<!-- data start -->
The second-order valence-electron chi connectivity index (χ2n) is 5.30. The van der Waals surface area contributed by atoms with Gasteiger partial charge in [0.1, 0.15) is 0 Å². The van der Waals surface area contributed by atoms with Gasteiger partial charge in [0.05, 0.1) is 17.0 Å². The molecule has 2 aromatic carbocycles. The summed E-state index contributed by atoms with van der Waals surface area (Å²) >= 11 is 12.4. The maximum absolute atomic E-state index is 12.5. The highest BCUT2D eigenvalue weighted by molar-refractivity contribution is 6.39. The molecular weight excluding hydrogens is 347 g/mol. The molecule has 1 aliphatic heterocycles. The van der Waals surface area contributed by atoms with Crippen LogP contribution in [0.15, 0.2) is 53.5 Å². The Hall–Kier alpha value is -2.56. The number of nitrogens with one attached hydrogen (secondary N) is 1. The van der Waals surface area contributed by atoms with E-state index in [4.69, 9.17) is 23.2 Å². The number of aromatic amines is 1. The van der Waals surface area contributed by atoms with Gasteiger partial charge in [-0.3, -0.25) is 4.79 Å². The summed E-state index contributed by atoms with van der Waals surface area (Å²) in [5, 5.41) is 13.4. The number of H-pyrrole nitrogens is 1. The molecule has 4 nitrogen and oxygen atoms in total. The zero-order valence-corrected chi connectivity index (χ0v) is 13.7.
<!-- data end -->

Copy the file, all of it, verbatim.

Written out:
The second-order valence-electron chi connectivity index (χ2n) is 5.30. The van der Waals surface area contributed by atoms with Gasteiger partial charge in [0.1, 0.15) is 0 Å². The van der Waals surface area contributed by atoms with Gasteiger partial charge in [0.05, 0.1) is 17.0 Å². The molecule has 2 aromatic carbocycles. The summed E-state index contributed by atoms with van der Waals surface area (Å²) >= 11 is 12.4. The maximum absolute atomic E-state index is 12.5. The highest BCUT2D eigenvalue weighted by molar-refractivity contribution is 6.39. The molecular weight excluding hydrogens is 347 g/mol. The molecule has 1 aliphatic heterocycles. The van der Waals surface area contributed by atoms with Crippen LogP contribution in [0.15, 0.2) is 53.5 Å². The Hall–Kier alpha value is -2.56. The number of nitrogens with one attached hydrogen (secondary N) is 1. The van der Waals surface area contributed by atoms with E-state index in [4.69, 9.17) is 23.2 Å². The number of aromatic amines is 1. The van der Waals surface area contributed by atoms with Gasteiger partial charge in [-0.3, -0.25) is 4.79 Å². The summed E-state index contributed by atoms with van der Waals surface area (Å²) in [5, 5.41) is 13.4. The number of H-pyrrole nitrogens is 1. The molecule has 4 nitrogen and oxygen atoms in total. The zero-order valence-corrected chi connectivity index (χ0v) is 13.7.